Proposals should be submitted to Dr. Philip Joyce at

Location & Schedule
The conference will take place at the College Park Marriott on the campus of the University of Maryland, College Park. The conference will begin at 8:00 am on Friday, April 24th and will end at 1:30 pm on Saturday, April 25th. Registration, Hotel and Travel Information will be available in March 2020.

University of Maryland School of Public Policy
Situated in the nation’s capital at the crossroads where local and global issues intersect and where decision-makers address the world’s most pressing challenges, the University of Maryland School of Public Policy prepares students for careers advancing the public good across sectors. The School recently broke ground on a new building at the heart of campus, enabling our fast-growing community to continue impacting fields ranging from leadership and public management to sustainability to philanthropy and nonprofit. Drawing upon the strengths of a top-tier research university, the School of Public Policy brings cutting-edge science and technology developments into the public domain.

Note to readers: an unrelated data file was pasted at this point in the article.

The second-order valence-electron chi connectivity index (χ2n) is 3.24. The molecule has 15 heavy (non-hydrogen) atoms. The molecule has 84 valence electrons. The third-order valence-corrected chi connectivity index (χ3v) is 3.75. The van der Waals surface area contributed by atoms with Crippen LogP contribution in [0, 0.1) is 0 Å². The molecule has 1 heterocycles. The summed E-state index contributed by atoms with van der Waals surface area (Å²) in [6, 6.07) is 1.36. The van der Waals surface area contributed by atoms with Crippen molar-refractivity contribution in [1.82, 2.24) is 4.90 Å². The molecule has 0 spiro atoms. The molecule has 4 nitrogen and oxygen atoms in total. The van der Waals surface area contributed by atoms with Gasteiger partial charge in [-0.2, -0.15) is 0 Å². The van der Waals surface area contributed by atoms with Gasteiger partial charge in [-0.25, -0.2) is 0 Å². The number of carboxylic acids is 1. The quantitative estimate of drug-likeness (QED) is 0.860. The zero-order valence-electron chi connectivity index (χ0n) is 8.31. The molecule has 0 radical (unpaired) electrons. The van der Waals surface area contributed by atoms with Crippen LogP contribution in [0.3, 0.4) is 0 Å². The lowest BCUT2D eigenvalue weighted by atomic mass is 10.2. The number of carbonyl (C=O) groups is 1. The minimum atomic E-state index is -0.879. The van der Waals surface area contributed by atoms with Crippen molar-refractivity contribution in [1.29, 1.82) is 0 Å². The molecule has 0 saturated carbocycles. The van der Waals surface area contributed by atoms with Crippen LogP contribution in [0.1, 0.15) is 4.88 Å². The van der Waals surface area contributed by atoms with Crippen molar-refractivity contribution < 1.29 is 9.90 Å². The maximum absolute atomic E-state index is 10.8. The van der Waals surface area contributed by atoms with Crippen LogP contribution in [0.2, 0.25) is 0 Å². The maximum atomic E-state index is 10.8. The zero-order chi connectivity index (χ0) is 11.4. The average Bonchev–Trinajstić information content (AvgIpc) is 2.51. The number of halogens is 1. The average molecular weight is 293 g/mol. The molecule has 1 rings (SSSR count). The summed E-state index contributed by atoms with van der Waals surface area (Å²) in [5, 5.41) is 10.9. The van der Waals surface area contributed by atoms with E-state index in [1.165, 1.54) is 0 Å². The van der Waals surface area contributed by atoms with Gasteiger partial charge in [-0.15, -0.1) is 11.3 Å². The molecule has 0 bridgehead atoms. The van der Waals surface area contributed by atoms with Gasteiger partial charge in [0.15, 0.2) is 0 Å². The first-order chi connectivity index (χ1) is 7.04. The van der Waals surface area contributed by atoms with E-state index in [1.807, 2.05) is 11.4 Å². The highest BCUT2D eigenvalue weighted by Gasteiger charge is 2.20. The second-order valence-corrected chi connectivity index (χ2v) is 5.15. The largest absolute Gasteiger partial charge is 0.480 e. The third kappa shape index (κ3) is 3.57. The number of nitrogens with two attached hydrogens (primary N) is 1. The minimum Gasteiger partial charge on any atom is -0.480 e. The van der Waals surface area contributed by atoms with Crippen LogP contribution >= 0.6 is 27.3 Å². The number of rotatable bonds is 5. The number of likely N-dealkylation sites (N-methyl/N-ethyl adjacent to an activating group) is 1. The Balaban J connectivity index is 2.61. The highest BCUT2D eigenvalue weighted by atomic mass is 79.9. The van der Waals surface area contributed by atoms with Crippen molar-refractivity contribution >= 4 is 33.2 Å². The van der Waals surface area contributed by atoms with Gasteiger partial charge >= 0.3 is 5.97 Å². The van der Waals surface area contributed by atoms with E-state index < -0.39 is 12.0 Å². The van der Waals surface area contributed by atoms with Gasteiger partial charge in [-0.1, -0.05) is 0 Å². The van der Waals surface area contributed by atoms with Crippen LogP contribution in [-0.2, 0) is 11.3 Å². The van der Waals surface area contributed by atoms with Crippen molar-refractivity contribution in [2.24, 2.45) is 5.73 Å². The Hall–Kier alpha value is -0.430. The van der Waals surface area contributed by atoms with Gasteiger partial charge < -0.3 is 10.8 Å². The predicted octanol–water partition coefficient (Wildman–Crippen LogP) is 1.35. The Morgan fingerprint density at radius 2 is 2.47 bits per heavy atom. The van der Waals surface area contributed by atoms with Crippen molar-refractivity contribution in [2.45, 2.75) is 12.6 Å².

ABFM 2019 Curro Award Winner: Yoon Jung Choi (Syracuse)

Yoon-Jung Choi (Syracuse University – Maxwell School) is this year’s Michael Curro Student Paper Award Winner for her paper “Property Tax Interaction Among Overlapping Local Jurisdictions: Quasi-Experimental Evidence from School Bond Referenda.” She will be presenting on Friday at 4-5:15. John Yinger is her faculty adviser.

Interesting FYI: I worked with Choi in her last year of her MPA here at SPEA on a readings course. As part of that I had her do a meta-literature review of the two most recent years (2015-2016 at the time) of the Journal of Public Economics, National Tax Journal, and Public Budgeting & Finance. The database of articles is here and the her “three journal summary” that explains the themes and differences of the journals is here. It is quite good and I try to remember to share it periodically with the public finance doctoral students.